On Windows, to safeguard the user system from attacks like DLL injection and malicious executable execution and so on, a defense mechanism is built to check the authenticity of the Adobe-owned plugins. It also keeps the InDesign/InCopy application and the user system safe.
In case of authenticity checks failure, a message is displayed as shown below. For example, when Article.rpln check fails:
To use the application, it’s recommended to uninstall and perform a fresh installation without any non-Adobe plugins. If this works well, then non-Adobe plugins can be installed one by one to see if any non-Adobe plugin installation is tampering with the system.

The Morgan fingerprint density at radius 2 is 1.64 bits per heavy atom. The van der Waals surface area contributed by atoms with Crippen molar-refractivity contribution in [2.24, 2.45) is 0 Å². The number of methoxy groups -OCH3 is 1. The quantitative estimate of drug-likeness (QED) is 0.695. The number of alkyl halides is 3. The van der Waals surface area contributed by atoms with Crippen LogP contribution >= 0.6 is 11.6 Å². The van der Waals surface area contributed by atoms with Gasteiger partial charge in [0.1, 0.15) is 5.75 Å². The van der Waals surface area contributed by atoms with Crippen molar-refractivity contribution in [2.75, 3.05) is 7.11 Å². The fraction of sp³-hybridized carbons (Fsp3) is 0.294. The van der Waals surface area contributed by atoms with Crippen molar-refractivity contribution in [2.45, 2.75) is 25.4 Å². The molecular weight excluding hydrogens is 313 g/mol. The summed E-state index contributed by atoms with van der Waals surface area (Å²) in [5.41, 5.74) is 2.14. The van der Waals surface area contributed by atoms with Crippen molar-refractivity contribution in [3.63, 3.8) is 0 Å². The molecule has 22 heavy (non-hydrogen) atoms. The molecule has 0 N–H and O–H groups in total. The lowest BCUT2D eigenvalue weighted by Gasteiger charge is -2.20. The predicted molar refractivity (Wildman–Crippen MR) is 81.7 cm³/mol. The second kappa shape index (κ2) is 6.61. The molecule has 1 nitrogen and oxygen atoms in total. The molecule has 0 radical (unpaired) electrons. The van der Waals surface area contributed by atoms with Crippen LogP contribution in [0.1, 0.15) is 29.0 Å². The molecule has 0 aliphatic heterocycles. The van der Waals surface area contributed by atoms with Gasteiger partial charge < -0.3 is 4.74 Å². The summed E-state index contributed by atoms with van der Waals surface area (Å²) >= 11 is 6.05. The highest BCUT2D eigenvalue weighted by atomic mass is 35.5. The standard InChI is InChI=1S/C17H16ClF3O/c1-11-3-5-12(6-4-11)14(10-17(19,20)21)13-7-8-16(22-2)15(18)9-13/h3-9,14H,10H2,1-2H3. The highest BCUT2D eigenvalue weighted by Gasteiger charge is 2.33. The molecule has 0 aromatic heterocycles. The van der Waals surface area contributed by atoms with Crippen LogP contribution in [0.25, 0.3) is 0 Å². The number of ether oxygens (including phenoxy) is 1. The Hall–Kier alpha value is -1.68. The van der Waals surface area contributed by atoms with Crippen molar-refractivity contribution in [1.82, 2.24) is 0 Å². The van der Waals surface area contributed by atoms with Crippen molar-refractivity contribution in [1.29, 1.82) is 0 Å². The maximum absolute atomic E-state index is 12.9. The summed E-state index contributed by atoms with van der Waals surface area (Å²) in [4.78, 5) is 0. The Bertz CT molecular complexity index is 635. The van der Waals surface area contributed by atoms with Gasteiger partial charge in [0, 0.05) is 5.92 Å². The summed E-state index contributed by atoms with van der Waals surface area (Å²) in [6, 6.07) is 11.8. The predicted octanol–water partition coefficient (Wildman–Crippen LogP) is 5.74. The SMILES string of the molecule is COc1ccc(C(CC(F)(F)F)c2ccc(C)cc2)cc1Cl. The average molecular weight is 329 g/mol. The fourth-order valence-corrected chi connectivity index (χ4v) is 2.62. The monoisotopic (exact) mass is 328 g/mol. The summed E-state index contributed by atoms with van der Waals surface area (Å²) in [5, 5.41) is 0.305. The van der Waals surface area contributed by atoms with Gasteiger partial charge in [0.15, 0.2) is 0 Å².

You can consider uninstalling third-party plug-ins from InDesign or InCopy because plug-ins can sometimes cause file corruption. For details on troubleshooting InDesign (also applies to InCopy) third-party plugins, see Troubleshoot InDesign third-party plug-ins.